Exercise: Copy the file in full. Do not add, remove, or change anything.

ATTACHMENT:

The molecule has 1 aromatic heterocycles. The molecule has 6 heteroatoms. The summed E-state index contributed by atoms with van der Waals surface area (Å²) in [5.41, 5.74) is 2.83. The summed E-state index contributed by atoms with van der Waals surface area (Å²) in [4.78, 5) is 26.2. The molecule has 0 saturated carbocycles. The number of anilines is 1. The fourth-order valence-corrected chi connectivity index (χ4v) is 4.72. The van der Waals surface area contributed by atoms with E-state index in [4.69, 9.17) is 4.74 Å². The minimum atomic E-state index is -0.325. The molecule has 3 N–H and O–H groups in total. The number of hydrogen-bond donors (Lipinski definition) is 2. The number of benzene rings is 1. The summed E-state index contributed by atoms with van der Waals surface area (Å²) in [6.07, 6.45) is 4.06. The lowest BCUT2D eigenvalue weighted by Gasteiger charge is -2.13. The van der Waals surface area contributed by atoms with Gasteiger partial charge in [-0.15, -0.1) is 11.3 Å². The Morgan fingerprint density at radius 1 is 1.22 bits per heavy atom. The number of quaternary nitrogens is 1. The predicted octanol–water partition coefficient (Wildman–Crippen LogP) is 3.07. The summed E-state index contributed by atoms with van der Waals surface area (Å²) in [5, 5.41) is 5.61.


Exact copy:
The molecule has 1 aromatic heterocycles. The molecule has 6 heteroatoms. The summed E-state index contributed by atoms with van der Waals surface area (Å²) in [5.41, 5.74) is 2.83. The summed E-state index contributed by atoms with van der Waals surface area (Å²) in [4.78, 5) is 26.2. The molecule has 0 saturated carbocycles. The number of anilines is 1. The fourth-order valence-corrected chi connectivity index (χ4v) is 4.72. The van der Waals surface area contributed by atoms with E-state index in [4.69, 9.17) is 4.74 Å². The minimum atomic E-state index is -0.325. The molecule has 3 N–H and O–H groups in total. The number of hydrogen-bond donors (Lipinski definition) is 2. The number of benzene rings is 1. The summed E-state index contributed by atoms with van der Waals surface area (Å²) in [6.07, 6.45) is 4.06. The lowest BCUT2D eigenvalue weighted by Gasteiger charge is -2.13. The van der Waals surface area contributed by atoms with Gasteiger partial charge in [-0.15, -0.1) is 11.3 Å². The Morgan fingerprint density at radius 1 is 1.22 bits per heavy atom. The number of quaternary nitrogens is 1. The predicted octanol–water partition coefficient (Wildman–Crippen LogP) is 3.07. The summed E-state index contributed by atoms with van der Waals surface area (Å²) in [5, 5.41) is 5.61.